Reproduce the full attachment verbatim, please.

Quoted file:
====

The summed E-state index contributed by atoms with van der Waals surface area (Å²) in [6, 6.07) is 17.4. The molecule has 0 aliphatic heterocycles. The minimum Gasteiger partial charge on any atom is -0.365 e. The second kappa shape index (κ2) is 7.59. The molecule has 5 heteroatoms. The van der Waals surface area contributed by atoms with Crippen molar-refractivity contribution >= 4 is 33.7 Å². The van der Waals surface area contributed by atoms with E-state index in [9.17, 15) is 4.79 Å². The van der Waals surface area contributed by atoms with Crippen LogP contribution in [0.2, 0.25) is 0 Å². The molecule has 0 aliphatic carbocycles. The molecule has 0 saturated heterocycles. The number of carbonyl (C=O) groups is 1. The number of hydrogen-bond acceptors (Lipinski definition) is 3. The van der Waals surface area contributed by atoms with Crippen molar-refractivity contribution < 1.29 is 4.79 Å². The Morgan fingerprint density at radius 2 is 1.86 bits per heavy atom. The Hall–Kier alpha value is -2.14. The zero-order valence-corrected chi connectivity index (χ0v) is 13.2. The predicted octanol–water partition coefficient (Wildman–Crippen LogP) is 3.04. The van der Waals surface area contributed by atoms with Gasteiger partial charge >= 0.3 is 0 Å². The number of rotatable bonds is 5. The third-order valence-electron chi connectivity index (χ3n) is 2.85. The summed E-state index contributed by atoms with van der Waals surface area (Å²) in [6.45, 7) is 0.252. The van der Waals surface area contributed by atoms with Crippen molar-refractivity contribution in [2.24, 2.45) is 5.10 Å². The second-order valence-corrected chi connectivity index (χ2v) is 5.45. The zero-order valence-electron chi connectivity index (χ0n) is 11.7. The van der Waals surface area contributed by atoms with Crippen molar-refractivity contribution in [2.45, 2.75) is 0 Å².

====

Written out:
The summed E-state index contributed by atoms with van der Waals surface area (Å²) in [6, 6.07) is 17.4. The molecule has 0 aliphatic heterocycles. The minimum Gasteiger partial charge on any atom is -0.365 e. The second kappa shape index (κ2) is 7.59. The molecule has 5 heteroatoms. The van der Waals surface area contributed by atoms with Crippen molar-refractivity contribution >= 4 is 33.7 Å². The van der Waals surface area contributed by atoms with E-state index in [9.17, 15) is 4.79 Å². The van der Waals surface area contributed by atoms with Crippen LogP contribution in [0.2, 0.25) is 0 Å². The molecule has 0 aliphatic carbocycles. The molecule has 0 saturated heterocycles. The number of carbonyl (C=O) groups is 1. The number of hydrogen-bond acceptors (Lipinski definition) is 3. The van der Waals surface area contributed by atoms with Crippen molar-refractivity contribution < 1.29 is 4.79 Å². The Morgan fingerprint density at radius 2 is 1.86 bits per heavy atom. The Hall–Kier alpha value is -2.14. The zero-order valence-corrected chi connectivity index (χ0v) is 13.2. The predicted octanol–water partition coefficient (Wildman–Crippen LogP) is 3.04. The van der Waals surface area contributed by atoms with Gasteiger partial charge >= 0.3 is 0 Å². The number of rotatable bonds is 5. The third-order valence-electron chi connectivity index (χ3n) is 2.85. The summed E-state index contributed by atoms with van der Waals surface area (Å²) in [6.45, 7) is 0.252. The van der Waals surface area contributed by atoms with Crippen molar-refractivity contribution in [2.24, 2.45) is 5.10 Å². The second-order valence-corrected chi connectivity index (χ2v) is 5.45. The zero-order valence-electron chi connectivity index (χ0n) is 11.7. The van der Waals surface area contributed by atoms with Crippen molar-refractivity contribution in [2.45, 2.75) is 0 Å².